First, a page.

There goes the neighbourhood: Top three reasons for plummeting real estate sales
Attention, homeowners: the starting gun for the Great Real Estate Meltdown of 2008 has now been sounded. It actually went off about a month ago, though you may not have noticed, since it was sounded in dulcet tones, with a prediction that home sales would “drop slightly.” So much for that: sales in March are down 22 per cent over last year. There are three preferred theories for the drop in sales. Here they are, ranked by the degree to which they are made of wishful fantasy.
1. The near record snowfall kept prospective buyers at home. Hahaha! For the past five years, people were willing to crawl over broken glass, and each other, in order to spend way too much money on a house. If the market were still robust, no amount of snow would stop it.
2. The new municipal land-transfer tax has dampened the market. This is the preferred bogeyman of the Toronto Real Estate Board, which likes to make believe that home purchases are otherwise-efficient free-market transactions that were not already encumbered by a series of fees, taxes and commissions. I sometimes wonder when the real estate industry will get with the times and figure out a way to tack on a fuel surcharge. Anyway, the tax is having some effect—it seems to have helped spike transactions late in 2007—but for years, double-digit increases in house prices were no deterrent to purchase. David’s maximum two per cent tax is hardly enough to fell Toronto’s real estate Goliath.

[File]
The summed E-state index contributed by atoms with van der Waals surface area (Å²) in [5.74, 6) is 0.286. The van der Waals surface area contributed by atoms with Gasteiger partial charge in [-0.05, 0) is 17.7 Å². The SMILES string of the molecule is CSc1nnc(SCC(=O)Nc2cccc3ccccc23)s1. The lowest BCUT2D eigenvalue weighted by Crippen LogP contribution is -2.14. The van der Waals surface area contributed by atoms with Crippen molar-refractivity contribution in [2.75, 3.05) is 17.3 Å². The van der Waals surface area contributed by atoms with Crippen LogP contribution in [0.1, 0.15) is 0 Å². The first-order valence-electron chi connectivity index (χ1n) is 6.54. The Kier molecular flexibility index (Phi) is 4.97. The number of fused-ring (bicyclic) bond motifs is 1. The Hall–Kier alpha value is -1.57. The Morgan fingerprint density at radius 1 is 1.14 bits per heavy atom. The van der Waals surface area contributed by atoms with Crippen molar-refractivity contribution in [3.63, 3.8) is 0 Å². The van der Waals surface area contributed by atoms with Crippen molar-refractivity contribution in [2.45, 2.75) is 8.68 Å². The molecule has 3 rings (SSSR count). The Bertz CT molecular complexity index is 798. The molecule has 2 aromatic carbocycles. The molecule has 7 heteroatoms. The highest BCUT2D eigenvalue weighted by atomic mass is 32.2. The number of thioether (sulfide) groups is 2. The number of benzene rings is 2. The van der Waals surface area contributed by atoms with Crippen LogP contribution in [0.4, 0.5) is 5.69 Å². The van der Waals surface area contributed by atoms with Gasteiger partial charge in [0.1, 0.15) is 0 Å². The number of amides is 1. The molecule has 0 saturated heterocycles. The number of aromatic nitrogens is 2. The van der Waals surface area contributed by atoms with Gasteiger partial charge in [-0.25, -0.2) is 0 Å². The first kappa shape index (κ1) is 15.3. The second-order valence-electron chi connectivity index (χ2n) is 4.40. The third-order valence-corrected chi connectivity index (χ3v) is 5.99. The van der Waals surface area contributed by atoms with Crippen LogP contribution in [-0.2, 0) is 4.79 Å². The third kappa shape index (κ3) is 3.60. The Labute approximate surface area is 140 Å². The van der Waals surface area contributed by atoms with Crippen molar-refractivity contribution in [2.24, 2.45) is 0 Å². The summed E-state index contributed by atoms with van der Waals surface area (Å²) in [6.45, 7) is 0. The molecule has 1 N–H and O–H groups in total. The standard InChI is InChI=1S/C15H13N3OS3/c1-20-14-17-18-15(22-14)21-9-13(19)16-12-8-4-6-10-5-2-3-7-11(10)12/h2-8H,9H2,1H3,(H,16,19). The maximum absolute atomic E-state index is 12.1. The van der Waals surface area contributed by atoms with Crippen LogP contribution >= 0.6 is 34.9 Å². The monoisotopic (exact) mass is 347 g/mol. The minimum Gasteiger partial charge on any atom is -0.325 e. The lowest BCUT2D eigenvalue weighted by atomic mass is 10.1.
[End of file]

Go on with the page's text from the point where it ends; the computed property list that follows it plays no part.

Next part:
3. The economy is in a slump. The fatal flaw of the first two hypotheses is that they pretend individual buyers and sellers are still in total control of the transactions—that they could buy a house but choose not to based upon such whimsies as the weather or because they don’t like the mayor. Maybe the reality is that they don’t have total control and can’t buy a house, as GTA prices are still on the rise, but home-seekers just don’t have the means.
Sorry to ruin your weekend, but them’s the breaks.